One glorious enterprise he initiated at his big (Holiness) church in Manchester (the “Tabernacle”) was the restoration of the disused pipe organ, which had been damaged by bomb-blast during the war. For decades the church had used very wheezy harmoniums, while a magnificent instrument was gathering dust and deteriorating further at the back of the church. I can still remember the thrill of hearing it played for the first time, and recall the hymn tune (Lloyd).2 It was at this church that Father faced one of his most daunting problems, apart from the difficulty of persuading diehards to consider different thoughts on the “Holiness” doctrine of the Holy Spirit, and that was, perhaps appropriately, dry-rot. Huge parts of one balcony were ravaged by it. He was never one to shy away from a practical problem, and at several churches initiated major re-decoration projects. Some of the manses we lived in had big maintenance problems. One in Manchester was affected by subsidence, and to seal the cracks in the wall, the old glue-pot was heated up and thick wads of brown paper were applied.
More than anything, at our second house in Manchester, I think of Father tackling practical tasks, which I think to some extent was a therapy and relief from the responsibility of a church and a large family. He installed a slow-burning stove, mended the sash-windows, and rebuilt the garden wall, a job he could not have found easy because he was on show to all the passers-by and hadn’t really got much idea about mixing mortar. His attempt at re-wiring caused us some hilarity for a time when circuits became crossed, and if switches were pressed unexpected results ensued.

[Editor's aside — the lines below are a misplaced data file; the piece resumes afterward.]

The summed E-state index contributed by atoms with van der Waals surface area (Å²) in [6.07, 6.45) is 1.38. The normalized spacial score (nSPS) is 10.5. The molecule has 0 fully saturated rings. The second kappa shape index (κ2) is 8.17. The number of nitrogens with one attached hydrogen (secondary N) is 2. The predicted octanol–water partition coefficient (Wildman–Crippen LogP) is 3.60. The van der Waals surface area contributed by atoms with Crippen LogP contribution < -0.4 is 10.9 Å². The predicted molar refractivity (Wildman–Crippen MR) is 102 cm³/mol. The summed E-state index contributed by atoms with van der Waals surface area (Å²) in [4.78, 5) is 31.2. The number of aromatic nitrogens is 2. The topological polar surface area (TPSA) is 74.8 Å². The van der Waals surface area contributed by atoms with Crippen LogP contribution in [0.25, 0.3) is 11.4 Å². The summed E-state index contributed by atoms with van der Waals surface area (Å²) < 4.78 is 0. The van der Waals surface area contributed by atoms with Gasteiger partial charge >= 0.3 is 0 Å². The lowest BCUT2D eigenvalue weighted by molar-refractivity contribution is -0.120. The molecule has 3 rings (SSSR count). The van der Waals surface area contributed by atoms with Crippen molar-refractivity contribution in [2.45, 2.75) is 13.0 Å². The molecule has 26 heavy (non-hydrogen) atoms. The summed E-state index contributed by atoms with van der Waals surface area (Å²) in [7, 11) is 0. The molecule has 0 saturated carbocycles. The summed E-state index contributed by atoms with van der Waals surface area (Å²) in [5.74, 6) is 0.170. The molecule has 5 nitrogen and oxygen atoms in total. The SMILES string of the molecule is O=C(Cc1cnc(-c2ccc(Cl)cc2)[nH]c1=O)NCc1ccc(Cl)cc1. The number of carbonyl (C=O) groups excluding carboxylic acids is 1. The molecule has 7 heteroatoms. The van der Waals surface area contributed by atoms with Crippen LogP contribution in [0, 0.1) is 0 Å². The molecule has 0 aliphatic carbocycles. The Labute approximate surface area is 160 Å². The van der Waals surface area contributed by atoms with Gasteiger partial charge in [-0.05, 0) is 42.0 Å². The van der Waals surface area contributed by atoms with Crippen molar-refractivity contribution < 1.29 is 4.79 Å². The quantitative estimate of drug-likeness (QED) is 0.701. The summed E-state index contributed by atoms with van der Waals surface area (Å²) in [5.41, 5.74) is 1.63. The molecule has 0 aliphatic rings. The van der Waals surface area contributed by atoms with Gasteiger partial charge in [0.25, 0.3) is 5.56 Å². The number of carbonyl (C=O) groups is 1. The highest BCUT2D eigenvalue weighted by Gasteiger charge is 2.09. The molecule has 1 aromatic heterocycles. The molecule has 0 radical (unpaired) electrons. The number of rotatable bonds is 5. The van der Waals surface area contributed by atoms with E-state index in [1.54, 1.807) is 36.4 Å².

At the “Tabernacle” in Manchester, Father used to take a turn at stoking the boiler, and I also remember him sanding off and re-varnishing the forms in the “Prayer Room.”
Open-Air Preacher and Pastor
The most conspicuous thing about PHP was his warmth and sense of humour, albeit that the humour might be a little laboured at times. A talent that was particularly useful in “open-air” preaching was his quick-wittedness, as evidenced on one occasion when dealing with the old chestnut, “Where did Cain and Abel get their wives from?” At first, he answered rather lamely, “When I get to heaven, I’ll ask them”; then he recovered magnificently when challenged, “But what if they aren’t there?” “Well, if they aren’t there, you’ll be able to ask them, won’t you?” He was very popular as an “open-air” speaker, and would attract large crowds because of his willingness to tackle controversial questions and deal with topical issues.
His warm and welcoming attitude to those who entered the church resulted in a very cosmopolitan congregation being assembled, particularly in such a multi-racial area as Manchester. His attitude to people was partly in response to his wide reading, and partly to his conviction that “whosoever will may come,”3 a belief that he might qualify at times by quoting, “Many are called but few are chosen.”4 Also evident of his tolerant and sympathetic attitude was the often quoted remarks “more sinned against than sinning”5 and “to know all is to forgive all.”6